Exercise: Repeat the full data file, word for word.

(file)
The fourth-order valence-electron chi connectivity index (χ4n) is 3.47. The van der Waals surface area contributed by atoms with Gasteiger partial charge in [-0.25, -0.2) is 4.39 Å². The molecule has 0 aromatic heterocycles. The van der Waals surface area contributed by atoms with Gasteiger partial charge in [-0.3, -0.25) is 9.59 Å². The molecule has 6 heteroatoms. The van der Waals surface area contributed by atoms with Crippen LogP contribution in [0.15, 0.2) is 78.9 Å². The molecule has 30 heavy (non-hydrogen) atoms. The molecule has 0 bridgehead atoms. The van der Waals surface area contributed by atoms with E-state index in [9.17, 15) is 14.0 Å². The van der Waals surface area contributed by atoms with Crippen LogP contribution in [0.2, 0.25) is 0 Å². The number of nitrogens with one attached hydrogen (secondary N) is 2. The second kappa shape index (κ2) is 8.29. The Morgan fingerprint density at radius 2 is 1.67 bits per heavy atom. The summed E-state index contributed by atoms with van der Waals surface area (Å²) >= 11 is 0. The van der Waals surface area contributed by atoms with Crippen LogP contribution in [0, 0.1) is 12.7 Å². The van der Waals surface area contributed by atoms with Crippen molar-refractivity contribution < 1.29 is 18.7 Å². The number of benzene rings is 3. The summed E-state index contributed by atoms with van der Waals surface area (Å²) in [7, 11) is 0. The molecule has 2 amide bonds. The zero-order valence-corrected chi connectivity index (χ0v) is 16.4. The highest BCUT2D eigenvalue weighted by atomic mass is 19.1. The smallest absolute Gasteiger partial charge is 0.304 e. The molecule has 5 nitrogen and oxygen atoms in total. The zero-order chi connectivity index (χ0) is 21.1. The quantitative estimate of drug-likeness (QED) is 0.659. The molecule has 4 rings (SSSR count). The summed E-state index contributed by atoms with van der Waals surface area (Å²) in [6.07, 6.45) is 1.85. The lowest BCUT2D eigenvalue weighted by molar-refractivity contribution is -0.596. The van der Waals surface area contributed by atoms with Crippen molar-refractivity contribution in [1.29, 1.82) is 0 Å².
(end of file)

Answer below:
The fourth-order valence-electron chi connectivity index (χ4n) is 3.47. The van der Waals surface area contributed by atoms with Gasteiger partial charge in [-0.25, -0.2) is 4.39 Å². The molecule has 0 aromatic heterocycles. The van der Waals surface area contributed by atoms with Gasteiger partial charge in [-0.3, -0.25) is 9.59 Å². The molecule has 6 heteroatoms. The van der Waals surface area contributed by atoms with Crippen LogP contribution in [0.15, 0.2) is 78.9 Å². The molecule has 30 heavy (non-hydrogen) atoms. The molecule has 0 bridgehead atoms. The van der Waals surface area contributed by atoms with E-state index in [9.17, 15) is 14.0 Å². The van der Waals surface area contributed by atoms with Crippen LogP contribution in [0.2, 0.25) is 0 Å². The number of nitrogens with one attached hydrogen (secondary N) is 2. The second kappa shape index (κ2) is 8.29. The Morgan fingerprint density at radius 2 is 1.67 bits per heavy atom. The summed E-state index contributed by atoms with van der Waals surface area (Å²) >= 11 is 0. The van der Waals surface area contributed by atoms with Crippen LogP contribution in [0, 0.1) is 12.7 Å². The van der Waals surface area contributed by atoms with Crippen molar-refractivity contribution < 1.29 is 18.7 Å². The number of benzene rings is 3. The summed E-state index contributed by atoms with van der Waals surface area (Å²) in [7, 11) is 0. The molecule has 2 amide bonds. The zero-order valence-corrected chi connectivity index (χ0v) is 16.4. The highest BCUT2D eigenvalue weighted by atomic mass is 19.1. The smallest absolute Gasteiger partial charge is 0.304 e. The molecule has 5 nitrogen and oxygen atoms in total. The zero-order chi connectivity index (χ0) is 21.1. The quantitative estimate of drug-likeness (QED) is 0.659. The molecule has 4 rings (SSSR count). The summed E-state index contributed by atoms with van der Waals surface area (Å²) in [6.07, 6.45) is 1.85. The lowest BCUT2D eigenvalue weighted by molar-refractivity contribution is -0.596. The van der Waals surface area contributed by atoms with Crippen molar-refractivity contribution in [1.29, 1.82) is 0 Å².